“Last night, I watched my Grandmother in tears.”
The day after it was announced that Darren Wilson would not be indicted for the killing of Mike Brown was the day before my school’s Thanksgiving break. My plan that day had been to continue listening to the then-super-popular podcast ‘Serial’ with my class. We were investigating, in a way, just how little we could get away with doing during a two day week. My plans, rather scant though they were, were quickly re-written for me by students who demanded more.
On the way into school that day, walking through the lunch room, student after student approached me. “We’re talking about this today.” I wasn’t, not at all, a question.
So, lesson plan scrapped, chairs went into circles and the day was spent, hour after class hour, with me simply stating, “Would anyone like to share their reactions about what is happening in Ferguson?”
As my students talked, one student mentioned that we should be tweeting this discussion. So I sat mostly silent and kept notes as they tackled a discussion with the kind of empathy and insight most adult conversations at the time were struggling to capture.
“Social media is full of people putting black people into ‘they’ because they are uncomfortable and worried.”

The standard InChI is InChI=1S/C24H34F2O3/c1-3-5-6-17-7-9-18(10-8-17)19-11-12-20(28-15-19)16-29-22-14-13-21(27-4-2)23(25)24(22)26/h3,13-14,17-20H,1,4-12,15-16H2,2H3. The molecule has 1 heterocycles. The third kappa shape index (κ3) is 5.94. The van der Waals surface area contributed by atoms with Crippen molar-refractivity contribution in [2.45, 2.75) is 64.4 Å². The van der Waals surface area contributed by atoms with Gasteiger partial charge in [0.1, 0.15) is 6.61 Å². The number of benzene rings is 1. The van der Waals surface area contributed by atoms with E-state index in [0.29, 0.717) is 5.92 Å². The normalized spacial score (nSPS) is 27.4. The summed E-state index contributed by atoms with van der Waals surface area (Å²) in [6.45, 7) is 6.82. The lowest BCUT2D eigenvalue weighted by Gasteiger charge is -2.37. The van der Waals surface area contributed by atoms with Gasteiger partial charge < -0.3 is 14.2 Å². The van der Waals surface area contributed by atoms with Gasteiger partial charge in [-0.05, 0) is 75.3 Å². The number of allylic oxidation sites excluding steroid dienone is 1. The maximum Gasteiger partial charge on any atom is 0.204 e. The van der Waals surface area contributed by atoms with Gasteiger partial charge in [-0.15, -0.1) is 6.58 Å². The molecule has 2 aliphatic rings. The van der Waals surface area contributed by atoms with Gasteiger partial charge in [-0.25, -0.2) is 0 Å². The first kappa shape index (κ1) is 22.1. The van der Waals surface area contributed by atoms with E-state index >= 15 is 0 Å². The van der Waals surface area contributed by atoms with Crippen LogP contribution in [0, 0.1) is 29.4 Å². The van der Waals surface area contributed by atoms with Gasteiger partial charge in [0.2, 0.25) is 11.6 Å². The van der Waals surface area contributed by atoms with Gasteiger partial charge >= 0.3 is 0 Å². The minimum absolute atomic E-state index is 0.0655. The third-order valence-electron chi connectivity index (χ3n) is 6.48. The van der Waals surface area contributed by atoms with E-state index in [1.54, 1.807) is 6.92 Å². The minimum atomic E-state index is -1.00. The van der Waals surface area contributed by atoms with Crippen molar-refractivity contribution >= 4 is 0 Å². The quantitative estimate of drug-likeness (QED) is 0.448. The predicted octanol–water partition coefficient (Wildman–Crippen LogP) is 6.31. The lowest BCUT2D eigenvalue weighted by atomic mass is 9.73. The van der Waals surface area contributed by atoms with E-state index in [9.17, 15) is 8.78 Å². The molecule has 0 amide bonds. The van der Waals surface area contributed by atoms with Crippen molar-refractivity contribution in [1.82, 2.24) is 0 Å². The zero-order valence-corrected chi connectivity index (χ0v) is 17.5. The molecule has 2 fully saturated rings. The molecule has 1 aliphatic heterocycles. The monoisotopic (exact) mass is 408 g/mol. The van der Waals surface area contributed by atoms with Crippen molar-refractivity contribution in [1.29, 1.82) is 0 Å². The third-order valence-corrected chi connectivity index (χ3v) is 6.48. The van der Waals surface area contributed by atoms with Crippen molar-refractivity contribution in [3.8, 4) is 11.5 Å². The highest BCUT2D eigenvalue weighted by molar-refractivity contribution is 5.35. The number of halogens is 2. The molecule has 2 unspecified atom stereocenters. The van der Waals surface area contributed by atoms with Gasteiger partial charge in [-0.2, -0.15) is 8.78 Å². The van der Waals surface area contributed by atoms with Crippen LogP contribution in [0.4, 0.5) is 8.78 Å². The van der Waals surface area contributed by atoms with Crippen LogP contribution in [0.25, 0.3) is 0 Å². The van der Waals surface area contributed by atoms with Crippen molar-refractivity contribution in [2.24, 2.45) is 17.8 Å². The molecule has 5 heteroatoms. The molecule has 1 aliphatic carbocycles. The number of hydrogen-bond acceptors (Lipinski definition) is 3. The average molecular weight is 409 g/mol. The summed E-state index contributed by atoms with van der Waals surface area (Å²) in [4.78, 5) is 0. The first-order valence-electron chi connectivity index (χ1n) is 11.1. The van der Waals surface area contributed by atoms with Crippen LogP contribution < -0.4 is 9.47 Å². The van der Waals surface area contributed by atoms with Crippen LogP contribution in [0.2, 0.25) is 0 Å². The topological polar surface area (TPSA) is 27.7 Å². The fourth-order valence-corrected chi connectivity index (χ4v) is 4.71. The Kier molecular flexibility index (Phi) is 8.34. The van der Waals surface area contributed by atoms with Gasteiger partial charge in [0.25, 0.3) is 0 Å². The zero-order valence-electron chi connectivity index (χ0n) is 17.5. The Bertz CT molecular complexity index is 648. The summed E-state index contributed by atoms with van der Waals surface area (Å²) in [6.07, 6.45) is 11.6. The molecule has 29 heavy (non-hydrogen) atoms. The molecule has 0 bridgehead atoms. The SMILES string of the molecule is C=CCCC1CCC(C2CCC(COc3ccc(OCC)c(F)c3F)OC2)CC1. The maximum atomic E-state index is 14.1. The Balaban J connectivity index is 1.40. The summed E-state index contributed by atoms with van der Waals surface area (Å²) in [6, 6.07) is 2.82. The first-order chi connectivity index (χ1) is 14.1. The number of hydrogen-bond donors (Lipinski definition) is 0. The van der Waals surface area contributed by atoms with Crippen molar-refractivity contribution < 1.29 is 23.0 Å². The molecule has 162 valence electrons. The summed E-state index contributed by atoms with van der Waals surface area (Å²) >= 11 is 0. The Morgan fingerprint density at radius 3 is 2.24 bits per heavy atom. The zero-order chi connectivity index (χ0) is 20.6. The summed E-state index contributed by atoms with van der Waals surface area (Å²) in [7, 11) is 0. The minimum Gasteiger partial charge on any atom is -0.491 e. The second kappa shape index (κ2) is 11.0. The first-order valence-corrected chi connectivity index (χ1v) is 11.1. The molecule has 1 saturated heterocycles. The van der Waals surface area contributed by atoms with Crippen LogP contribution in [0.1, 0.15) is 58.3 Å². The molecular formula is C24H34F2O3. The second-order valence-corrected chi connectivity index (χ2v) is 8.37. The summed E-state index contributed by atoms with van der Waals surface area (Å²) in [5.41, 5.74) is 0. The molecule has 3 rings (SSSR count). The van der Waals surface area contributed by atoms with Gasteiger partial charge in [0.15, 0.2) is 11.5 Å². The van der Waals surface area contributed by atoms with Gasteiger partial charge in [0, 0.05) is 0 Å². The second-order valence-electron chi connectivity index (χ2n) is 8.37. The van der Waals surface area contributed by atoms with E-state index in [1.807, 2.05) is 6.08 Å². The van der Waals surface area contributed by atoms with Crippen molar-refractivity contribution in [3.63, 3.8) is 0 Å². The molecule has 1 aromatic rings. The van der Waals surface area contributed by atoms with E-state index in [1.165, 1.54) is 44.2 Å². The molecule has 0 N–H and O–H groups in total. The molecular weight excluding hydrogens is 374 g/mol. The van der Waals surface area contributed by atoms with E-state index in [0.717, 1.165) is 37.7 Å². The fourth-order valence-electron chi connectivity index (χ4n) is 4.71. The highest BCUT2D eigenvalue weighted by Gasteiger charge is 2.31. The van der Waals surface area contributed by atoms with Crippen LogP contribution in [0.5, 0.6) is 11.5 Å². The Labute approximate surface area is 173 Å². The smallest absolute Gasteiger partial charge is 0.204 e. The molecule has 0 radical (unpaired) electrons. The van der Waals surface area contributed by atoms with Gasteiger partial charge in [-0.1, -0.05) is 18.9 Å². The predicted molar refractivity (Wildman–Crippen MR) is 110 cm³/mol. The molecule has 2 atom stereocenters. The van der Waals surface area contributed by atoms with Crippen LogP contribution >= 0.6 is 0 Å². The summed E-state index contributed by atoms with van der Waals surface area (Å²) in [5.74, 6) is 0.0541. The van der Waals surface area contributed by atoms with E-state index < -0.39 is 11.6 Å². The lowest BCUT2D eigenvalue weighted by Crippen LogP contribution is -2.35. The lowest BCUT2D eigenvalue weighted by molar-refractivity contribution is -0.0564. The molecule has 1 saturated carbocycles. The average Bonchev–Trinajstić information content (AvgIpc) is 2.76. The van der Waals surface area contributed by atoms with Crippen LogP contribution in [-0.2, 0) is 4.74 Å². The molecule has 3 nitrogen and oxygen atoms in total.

The results of that discussion are well documented. Search #FergusonInClass on Twitter or Google, and you will find the voice of my students, powerful and raw, as well as articles from the Huffington Post and the Associated Press. Dig a bit, and you can probably still find local news coverage of the discussions from a story done that afternoon.
To be clear, my students are the real story here. Their brilliance and honesty and insight are what made this day in class something that had national impact. I did little more on that day than allow it to happen.
Still, there is quite a lot to know about what made that little bit work, quite a lot that I learned through years of trial and very messy error.
“There’s always going to be people who see videos of people dying and say, ‘Get that racism out of my face.’”
It’s Not About You
An open space can be a dangerous one, and a teacher looking to cash in on engagement through controversy can be downright damaging. I’ve seen this go very poorly when a teacher near me played “Devil’s Advocate” in a discussion about trans rights and ended up making groups of students feel actively unsafe in his room. A lively conversation is validating as a teacher, but does not justify the invalidation of students’ identities and experiences.
“I laugh a lot, but in public, I minimize myself”